The men gathered for dinner immediately fell silent in sympathy and concern. The women laughed. They are not ordinarily so hard-hearted, so I began to wonder: why is the man-cold so misunderstood and easily dismissed by women?

When we returned home, my bride relayed the tale to my second son, Gabe, and that conversation yielded valuable insight into common misperceptions about man-colds.

Jodi (laughing): “She had the same cold that he had!”

Gabe: “That’s not possible. He has a man-cold, and she is not a man.”

Jodi (smiling): “Okay. She had the same SYMPTOMS as he did.”

Gabe: “That’s not true: she wasn’t bedridden.”

Jodi (exasperated): “Look, she was just as sick as he was!”

I was proud of my teenage son. Already at age 16, Gabe has come to understand that there are, in fact, fundamental differences between men and women and how they experience and interact with the world, and his polite but firm insistence that a man-cold is no laughing matter will one day garner his mother’s respect, even if in the moment she wanted to bean him with her Yeti tumbler.

At any rate, these two interactions led me to research and reflect upon the symptoms, diagnosis, and treatment of the man-cold. Here’s what I discovered.

Perhaps the best summary of the symptoms of a man-cold appears in the classic YouTube video below:

In addition to the typical symptoms of the common cold (runny nose, congestion, fatigue), the victim of the man-cold—invariably men, not women or children—are nearly always bedridden, finding it nearly impossible to rise, and may also experience burning sensations especially in the head; vocal hoarseness, faintness, and strain sometimes experienced by the listener as whining; extreme lethargy and heaviness of limbs; intimations of impending mortality; and an overwhelming desire for maternal care and physical proximity and affection.

The fact that these additional symptoms are so rarely experienced by women does not make them any less real for afflicted men, and this disconnect is the cause of much misdiagnosis, mistreatment, and marital strife, as evidenced by this more recent video. (Warning: What follows includes examples of inappropriate gender-based “humor” and is difficult to watch, but unless we confront the reality of misunderstanding and neglect, we cannot hope to treat man-colds properly.)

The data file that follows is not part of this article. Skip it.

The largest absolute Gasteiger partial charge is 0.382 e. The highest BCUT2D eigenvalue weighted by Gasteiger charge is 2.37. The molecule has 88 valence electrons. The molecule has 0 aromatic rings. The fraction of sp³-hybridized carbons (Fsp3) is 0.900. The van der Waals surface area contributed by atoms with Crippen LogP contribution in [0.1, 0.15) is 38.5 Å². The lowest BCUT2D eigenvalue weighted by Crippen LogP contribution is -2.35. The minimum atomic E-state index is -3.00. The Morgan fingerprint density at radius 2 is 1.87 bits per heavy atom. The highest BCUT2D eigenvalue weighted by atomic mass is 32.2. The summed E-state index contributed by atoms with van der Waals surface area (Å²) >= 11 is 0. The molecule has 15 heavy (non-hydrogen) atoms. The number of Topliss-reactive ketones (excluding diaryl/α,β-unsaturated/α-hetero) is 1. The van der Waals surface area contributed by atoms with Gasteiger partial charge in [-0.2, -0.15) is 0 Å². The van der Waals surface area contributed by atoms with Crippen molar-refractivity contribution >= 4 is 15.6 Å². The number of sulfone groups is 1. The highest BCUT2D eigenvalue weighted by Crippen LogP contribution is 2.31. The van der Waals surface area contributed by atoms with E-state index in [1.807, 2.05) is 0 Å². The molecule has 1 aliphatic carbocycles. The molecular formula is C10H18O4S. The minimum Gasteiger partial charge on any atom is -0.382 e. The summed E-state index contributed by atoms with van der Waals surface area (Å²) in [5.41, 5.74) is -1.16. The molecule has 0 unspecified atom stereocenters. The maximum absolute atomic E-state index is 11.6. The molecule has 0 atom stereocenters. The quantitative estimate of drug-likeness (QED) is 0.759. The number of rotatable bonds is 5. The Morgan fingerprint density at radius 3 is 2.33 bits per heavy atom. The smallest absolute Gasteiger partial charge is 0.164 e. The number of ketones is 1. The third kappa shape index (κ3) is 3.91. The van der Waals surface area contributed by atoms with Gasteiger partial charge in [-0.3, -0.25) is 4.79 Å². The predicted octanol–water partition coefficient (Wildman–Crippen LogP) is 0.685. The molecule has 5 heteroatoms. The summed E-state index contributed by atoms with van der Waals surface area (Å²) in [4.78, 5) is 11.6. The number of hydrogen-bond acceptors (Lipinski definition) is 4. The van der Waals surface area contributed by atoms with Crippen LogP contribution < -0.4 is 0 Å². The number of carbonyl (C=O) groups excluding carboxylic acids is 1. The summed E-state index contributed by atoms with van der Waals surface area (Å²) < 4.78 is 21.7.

Let’s start with the positives, such as the are: the woman in this video is at least minimally responsive to the needs of her spouse and appears to have a sincere desire to keep the household functioning despite her own minor ailment and the absence of her husband’s no-doubt considerable contributions. But from the start, she equates her cold with his, despite the clear difference in symptoms and severity (most obviously, she is vertical; he is not), and the sarcasm and lack of sympathy demonstrated here is disturbing, but unfortunately all too typical.
It turns out that diagnosing a man-cold is actually relatively simple: If the patient is an adult male and has any of the symptoms of a common cold, plus any of the following additional symptoms, he has a man-cold:
  • Inability to rise from bed, couch, or recliner (or in some severe cases, the floor)
  • Inability to change positions without groaning, crying out, or otherwise vocalizing discomfort
  • Rapid fluctuation in felt temperature (“burniness” or chills) resulting in piling up or throwing off covers—again, accompanied by vocal expressions of discomfort
  • Concerns about obscure or unknown diseases, viruses, or parasites
  • Feelings or visions of doom or death
  • Intense limb heaviness, achiness, fatigue, lethargy, work avoidance and antisocial behaviors, depression, unhappiness, acedia, or ennui
  • Deep desire for physical contact (hand-holding, back or head rubs, forehead kisses, and the like) and child-like need for maternal warmth and affection
  • Fluctuating appetite and desire to eat only particular foods associated with past (especially childhood) recoveries
  • Any other manifestation of the victim’s inexplicably faltering body or immune system
Generally, the difficulty is not with the initial diagnosis itself, but with sustained confidence in the diagnosis, since the symptoms are so severe and persistent, and since in most cases the primary caregiver has no firsthand experience with a man-cold and no ability to measure these additional symptoms independently of the patient. 
This is why early diagnosis and treatment is so critically important: a man with an untended man-cold could potentially spiral into a more severe state in which he begins to hallucinate and his ability to gauge the severity of his own illness is compromised.